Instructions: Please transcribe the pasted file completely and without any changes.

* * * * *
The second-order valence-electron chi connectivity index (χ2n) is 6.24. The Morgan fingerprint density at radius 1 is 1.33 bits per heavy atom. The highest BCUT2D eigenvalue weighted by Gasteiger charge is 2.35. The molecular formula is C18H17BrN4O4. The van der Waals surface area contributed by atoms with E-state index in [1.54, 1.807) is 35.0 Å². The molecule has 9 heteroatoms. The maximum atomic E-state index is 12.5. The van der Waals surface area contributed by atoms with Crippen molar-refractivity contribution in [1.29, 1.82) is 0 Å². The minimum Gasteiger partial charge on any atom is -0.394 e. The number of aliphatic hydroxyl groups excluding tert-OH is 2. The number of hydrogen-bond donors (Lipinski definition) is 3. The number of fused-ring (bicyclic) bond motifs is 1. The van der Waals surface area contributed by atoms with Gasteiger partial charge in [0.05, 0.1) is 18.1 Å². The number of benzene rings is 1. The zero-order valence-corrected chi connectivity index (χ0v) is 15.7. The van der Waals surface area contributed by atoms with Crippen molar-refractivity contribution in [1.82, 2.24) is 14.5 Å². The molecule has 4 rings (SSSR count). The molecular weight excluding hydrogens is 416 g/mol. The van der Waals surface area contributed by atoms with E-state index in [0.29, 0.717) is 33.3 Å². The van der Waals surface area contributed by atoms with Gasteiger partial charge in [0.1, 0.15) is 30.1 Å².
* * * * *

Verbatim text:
The second-order valence-electron chi connectivity index (χ2n) is 6.24. The Morgan fingerprint density at radius 1 is 1.33 bits per heavy atom. The highest BCUT2D eigenvalue weighted by Gasteiger charge is 2.35. The molecular formula is C18H17BrN4O4. The van der Waals surface area contributed by atoms with E-state index in [1.54, 1.807) is 35.0 Å². The molecule has 9 heteroatoms. The maximum atomic E-state index is 12.5. The van der Waals surface area contributed by atoms with Crippen molar-refractivity contribution in [1.29, 1.82) is 0 Å². The minimum Gasteiger partial charge on any atom is -0.394 e. The number of aliphatic hydroxyl groups excluding tert-OH is 2. The number of hydrogen-bond donors (Lipinski definition) is 3. The number of fused-ring (bicyclic) bond motifs is 1. The van der Waals surface area contributed by atoms with Gasteiger partial charge in [0.05, 0.1) is 18.1 Å². The number of benzene rings is 1. The zero-order valence-corrected chi connectivity index (χ0v) is 15.7. The van der Waals surface area contributed by atoms with Crippen molar-refractivity contribution in [1.82, 2.24) is 14.5 Å². The molecule has 4 rings (SSSR count). The molecular weight excluding hydrogens is 416 g/mol. The van der Waals surface area contributed by atoms with E-state index in [0.29, 0.717) is 33.3 Å². The van der Waals surface area contributed by atoms with Gasteiger partial charge in [0.1, 0.15) is 30.1 Å².